One of the biggest mistakes we make when talking with others about faith, whether in evangelism or preaching and teaching Scripture, is that we assume we’re all talking about the same thing when we say “God.”
“Why do I spend all this time on these sermons if people forget almost everything I say by the time they’re halfway home?!? Sermons are so ineffective!”
Jared was a little worked up. He’s a pastor, and he was realizing that what he put the most ministry effort into (his sermons) was bearing very little tangible fruit in the lives of the people of his congregation.
A couple summers ago, Mark Zuckerberg suggested that Facebook could replace the church. He argued that his technology platform could create a sense of community the face of falling church membership.
Christian leaders, predictably, objected to this idea, but Skye Jethani responded to the hulabaloo with a thread of messages on Twitter that highlight a subtle problem with these objections: much of the church is just as enamored with the “dis-incarnation” of technology as Zuckerberg is.
One of the notions a lot of us hold somewhat unconsciously is that God’s commands are mainly about getting us to behave better. We think God has set up some rules and he’ll reward us if we follow them.
Most people have the wrong idea about the “cost of discipleship.”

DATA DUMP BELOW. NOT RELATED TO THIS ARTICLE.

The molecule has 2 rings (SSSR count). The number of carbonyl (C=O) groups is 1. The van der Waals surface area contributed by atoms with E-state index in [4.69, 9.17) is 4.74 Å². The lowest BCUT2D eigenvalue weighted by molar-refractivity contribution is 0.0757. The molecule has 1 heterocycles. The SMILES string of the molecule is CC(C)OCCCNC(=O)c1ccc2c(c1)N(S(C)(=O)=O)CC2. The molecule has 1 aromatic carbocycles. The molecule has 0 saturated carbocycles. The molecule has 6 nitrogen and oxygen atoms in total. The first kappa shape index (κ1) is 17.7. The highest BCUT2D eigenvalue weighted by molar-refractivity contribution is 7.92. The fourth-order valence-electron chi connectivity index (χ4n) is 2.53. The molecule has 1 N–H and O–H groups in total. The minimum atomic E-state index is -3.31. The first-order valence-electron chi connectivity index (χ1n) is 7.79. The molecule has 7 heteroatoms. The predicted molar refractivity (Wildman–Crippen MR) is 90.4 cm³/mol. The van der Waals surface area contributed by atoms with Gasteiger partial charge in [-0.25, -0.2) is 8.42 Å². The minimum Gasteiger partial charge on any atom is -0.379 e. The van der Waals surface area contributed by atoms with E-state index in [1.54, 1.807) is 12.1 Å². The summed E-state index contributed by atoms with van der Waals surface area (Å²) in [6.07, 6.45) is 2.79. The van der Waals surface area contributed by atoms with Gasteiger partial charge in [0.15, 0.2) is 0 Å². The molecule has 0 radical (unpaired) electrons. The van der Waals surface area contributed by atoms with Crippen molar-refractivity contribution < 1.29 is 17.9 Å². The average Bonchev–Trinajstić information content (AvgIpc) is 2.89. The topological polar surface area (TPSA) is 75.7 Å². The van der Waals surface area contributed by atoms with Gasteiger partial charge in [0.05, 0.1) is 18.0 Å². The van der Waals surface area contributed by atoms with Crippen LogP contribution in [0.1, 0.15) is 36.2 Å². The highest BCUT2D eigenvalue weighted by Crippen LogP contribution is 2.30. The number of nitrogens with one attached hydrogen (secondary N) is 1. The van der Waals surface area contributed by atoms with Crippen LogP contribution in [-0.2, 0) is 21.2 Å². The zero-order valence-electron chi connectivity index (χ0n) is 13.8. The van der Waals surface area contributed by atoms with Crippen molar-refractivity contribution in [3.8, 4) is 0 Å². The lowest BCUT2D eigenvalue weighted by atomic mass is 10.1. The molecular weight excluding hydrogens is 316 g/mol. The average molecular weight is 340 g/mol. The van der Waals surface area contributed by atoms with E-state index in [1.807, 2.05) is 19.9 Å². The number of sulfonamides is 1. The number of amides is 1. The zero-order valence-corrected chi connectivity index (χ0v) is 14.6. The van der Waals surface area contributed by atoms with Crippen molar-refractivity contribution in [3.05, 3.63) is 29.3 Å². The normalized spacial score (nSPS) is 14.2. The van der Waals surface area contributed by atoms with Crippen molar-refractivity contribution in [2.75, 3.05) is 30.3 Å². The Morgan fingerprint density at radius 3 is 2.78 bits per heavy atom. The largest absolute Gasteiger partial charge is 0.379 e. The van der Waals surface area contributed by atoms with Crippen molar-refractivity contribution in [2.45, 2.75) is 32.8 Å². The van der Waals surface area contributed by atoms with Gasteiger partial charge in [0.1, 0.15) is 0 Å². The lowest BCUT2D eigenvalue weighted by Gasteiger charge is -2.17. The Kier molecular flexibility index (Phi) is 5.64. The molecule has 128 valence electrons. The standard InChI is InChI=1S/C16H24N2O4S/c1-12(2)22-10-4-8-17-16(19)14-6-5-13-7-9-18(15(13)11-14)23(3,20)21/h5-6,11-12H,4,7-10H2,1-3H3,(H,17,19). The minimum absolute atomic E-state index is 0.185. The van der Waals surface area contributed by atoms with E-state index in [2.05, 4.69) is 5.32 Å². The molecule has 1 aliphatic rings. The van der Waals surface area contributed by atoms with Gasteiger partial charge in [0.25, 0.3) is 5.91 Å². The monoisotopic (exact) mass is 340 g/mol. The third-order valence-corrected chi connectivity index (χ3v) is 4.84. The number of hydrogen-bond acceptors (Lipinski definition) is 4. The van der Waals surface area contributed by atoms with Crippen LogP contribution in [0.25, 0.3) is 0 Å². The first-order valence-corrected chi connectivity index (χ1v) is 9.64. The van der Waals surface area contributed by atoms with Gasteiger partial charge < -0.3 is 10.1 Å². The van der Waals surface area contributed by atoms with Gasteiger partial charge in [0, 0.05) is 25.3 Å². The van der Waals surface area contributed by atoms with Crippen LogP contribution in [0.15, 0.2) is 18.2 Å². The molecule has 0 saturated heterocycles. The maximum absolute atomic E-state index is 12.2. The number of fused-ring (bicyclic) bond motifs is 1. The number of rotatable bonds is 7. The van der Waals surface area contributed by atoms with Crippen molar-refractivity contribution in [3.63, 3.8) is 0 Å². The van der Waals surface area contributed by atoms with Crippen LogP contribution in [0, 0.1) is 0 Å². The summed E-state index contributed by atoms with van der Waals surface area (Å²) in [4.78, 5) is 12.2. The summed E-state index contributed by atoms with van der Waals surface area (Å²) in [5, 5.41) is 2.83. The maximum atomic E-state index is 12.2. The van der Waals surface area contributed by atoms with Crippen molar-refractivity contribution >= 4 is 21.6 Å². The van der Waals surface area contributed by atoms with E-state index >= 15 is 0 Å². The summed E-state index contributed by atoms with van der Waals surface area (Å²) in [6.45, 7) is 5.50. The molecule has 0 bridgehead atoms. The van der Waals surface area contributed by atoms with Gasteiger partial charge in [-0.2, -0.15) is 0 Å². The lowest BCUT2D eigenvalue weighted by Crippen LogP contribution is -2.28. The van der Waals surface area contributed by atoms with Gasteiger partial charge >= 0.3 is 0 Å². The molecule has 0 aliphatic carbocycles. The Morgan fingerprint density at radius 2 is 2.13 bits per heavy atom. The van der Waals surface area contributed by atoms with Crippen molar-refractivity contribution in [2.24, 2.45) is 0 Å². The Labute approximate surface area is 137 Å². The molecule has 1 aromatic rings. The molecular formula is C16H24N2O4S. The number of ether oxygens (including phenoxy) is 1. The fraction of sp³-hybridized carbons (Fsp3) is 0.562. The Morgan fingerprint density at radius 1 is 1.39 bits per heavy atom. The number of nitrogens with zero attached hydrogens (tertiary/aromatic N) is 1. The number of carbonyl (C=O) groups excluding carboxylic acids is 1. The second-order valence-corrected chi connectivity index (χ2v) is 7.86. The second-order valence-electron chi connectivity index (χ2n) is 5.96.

When Bonhoeffer first coined the phrase, it was a helpful corrective to a very nominalistic faith. But nowadays the phrase “cost of discipleship” stirs up images of spiritual heroes: those who’ve heeded the call and have become a special elite kind of Christian. The Few. The Proud. The Disciples.
In the past couple decades or so, lots of churches have begun to focus on discipleship. There’s a recognition that we’ve largely assumed that if we simply focused on church growth, discipleship would just sort of… happen. We are realizing we’ve neglected Jesus’ explicit commission to “go and make disciples.”
And this renewed focus on discipleship is a good thing! But in our work with leaders, we’ve noticed that many churches dive straight into the work of developing a plan for discipleship without first articulating clearly WHY they’re doing this in the first place. The result is a whole lot of confusion and very little movement. [Read more…] about Why Would Anyone Want to Be a Disciple of Jesus?